In Scandinavia, the Arctic Blue occurs above the timber line, mainly on south facing slopes with slate and shale rocks with patches of low alpine vegetation, particularly in areas with limestone or otherwise mineral rich ground. The females deposit the eggs on Yellow Mountain Saxifrage (Saxifraga aizoides) and Purple Saxifrage (Saxifraga oppositifolia). The small caterpillars first feed on the flower buds and hibernate. Later, they also feed on the leaves. The Arctic Blue is single-brooded.

  • Eliasson CU, Ryrholm N, Holmer M, Jilg K, Gärdenfors U (2005) Nationalnyckeln till Sveriges flora och fauna. Fjärilar: Dagfjärilar. Hesperiidae - Nymphalidae. ArtDatabanken, SLU, Uppsala, 407 pp.
  • Henriksen HJ, Kreutzer I (1982) The butterflies of Scandinavia in Nature. Skandinavisk Bogvorlag, Odense, 215 pp.
  • Välimäki P, Männistö K, Kaitila J-P (2011) Katsaus Enontekiön uhanalaisiin tunturiperhoslajeihin ja tunturiperhosseurannan esiintymisaluehavaintoihin vuosina 2008–2011. [Threatened butterflies and moths in high fjelds of Le Enontekiö with special reference to observations during monitoring scheme of subarctic Lepidoptera 2008–2011]. Baptria 36: 70-90.
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Molecular Biology and Genetics

Molecular Biology

Statistics of barcoding coverage: Plebejus glandon

Barcode of Life Data Systems (BOLDS) Stats
Public Records: 1
Specimens with Barcodes: 157
Species With Barcodes: 1
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Barcode data: Plebejus glandon

The following is a representative barcode sequence, the centroid of all available sequences for this species.


There is 1 barcode sequence available from BOLD and GenBank.   Below is the sequence of the barcode region Cytochrome oxidase subunit 1 (COI or COX1) from a member of the species.  See the BOLD taxonomy browser for more complete information about this specimen.  Other sequences that do not yet meet barcode criteria may also be available.

NNNNNNNNNNNNNNNNNNNNNNNNNNNNNNNNNNNNNNNNNNNNNNNNNNNNNNNNNNNNNNNNNNNNNNNNNNNNNNNNNNNNNGGATCTTTAATCGGAGATGATCAAATTTATAATACTATTGTTACAGCTCATGCATTTATTATAATTTTTTTTATAGTTATACCTATTATAATTGGAGGATTTGGTAATTGATTGGTTCCTTTAATATTAGGAGCACCTGATATAGCTTTCCCACGAATAAATAATATAAGATTTTGATTATTACCTCCATCATTAATATTATTAATTTCTAGAAGAATTGTAGAAAATGGAGCAGGAACAGGATGAACAGTTTACCCCCCACTTTCATCTAATATCGCACATAGAGGATCATCTGTAGATTTAGCAATTTTCTCTCTTCATTTAGCTGGAATTTCTTCAATTTTAGGAGCTATTAATTTTATTACAACTATCATTAATATACGAGTAAATAATTTATCTTTTGATCAAATATCATTATTTATTTGAGCAGTAGGTATTACTGCTCTATTATTACTTTTATCTTTACCTGTATTAGCTGGAGCAATTACTATATTATTAACTGACCGAAATTTAAATACTTCATTTTTTGATCCNGCTGGAGGAGGAGATCCAATTTTATATCAACATTTATTT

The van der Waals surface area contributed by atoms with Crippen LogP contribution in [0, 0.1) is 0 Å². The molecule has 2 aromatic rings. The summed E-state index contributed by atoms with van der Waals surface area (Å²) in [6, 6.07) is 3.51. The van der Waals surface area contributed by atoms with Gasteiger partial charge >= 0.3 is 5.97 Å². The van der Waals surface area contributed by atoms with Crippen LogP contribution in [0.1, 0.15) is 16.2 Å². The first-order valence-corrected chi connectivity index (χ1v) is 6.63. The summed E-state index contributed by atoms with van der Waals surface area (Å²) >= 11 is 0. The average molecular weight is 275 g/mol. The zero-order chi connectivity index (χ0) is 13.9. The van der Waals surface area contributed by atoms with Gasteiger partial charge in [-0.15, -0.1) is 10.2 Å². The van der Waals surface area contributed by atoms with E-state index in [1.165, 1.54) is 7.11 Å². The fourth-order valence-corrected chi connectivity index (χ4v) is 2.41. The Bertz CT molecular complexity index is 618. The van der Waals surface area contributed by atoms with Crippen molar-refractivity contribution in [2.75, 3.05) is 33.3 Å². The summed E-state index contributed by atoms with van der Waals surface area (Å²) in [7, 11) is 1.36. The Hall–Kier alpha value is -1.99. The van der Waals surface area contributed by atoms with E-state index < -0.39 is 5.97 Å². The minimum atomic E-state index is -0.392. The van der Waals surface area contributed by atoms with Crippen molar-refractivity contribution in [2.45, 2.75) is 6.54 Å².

-- end --

Download FASTA File
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Statistics of barcoding coverage: Plebejus aquilo

Barcode of Life Data Systems (BOLDS) Stats
Public Records: 0
Specimens with Barcodes: 3
Species With Barcodes: 1
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Conservation

Conservation Status

National NatureServe Conservation Status

Canada

Rounded National Status Rank: N5 - Secure

United States

Rounded National Status Rank: N5 - Secure

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NatureServe Conservation Status

Rounded Global Status Rank: G5 - Secure

Reasons: Widespread and common in boreal western North America.

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IUCN Red List Assessment


Red List Category
LC
Least Concern

Red List Criteria

Version
3.1

Year Assessed
2010

Assessor/s
van Swaay, C., Wynhoff, I., Verovnik, R., Wiemers, M., López Munguira, M., Maes, D., Sasic, M., Verstrael, T., Warren, M. & Settele, J.

Reviewer/s
Lewis, O. (Butterfly RLA) & Cuttelod, A. (IUCN Red List Unit)

Contributor/s

Justification
This species is listed as Least Concern, since it has not been declining by more than 25% in the last ten years, its European extent of occurrence (EOO) is larger than 20,000km² and its population size is probably larger than 10,000 adult individuals.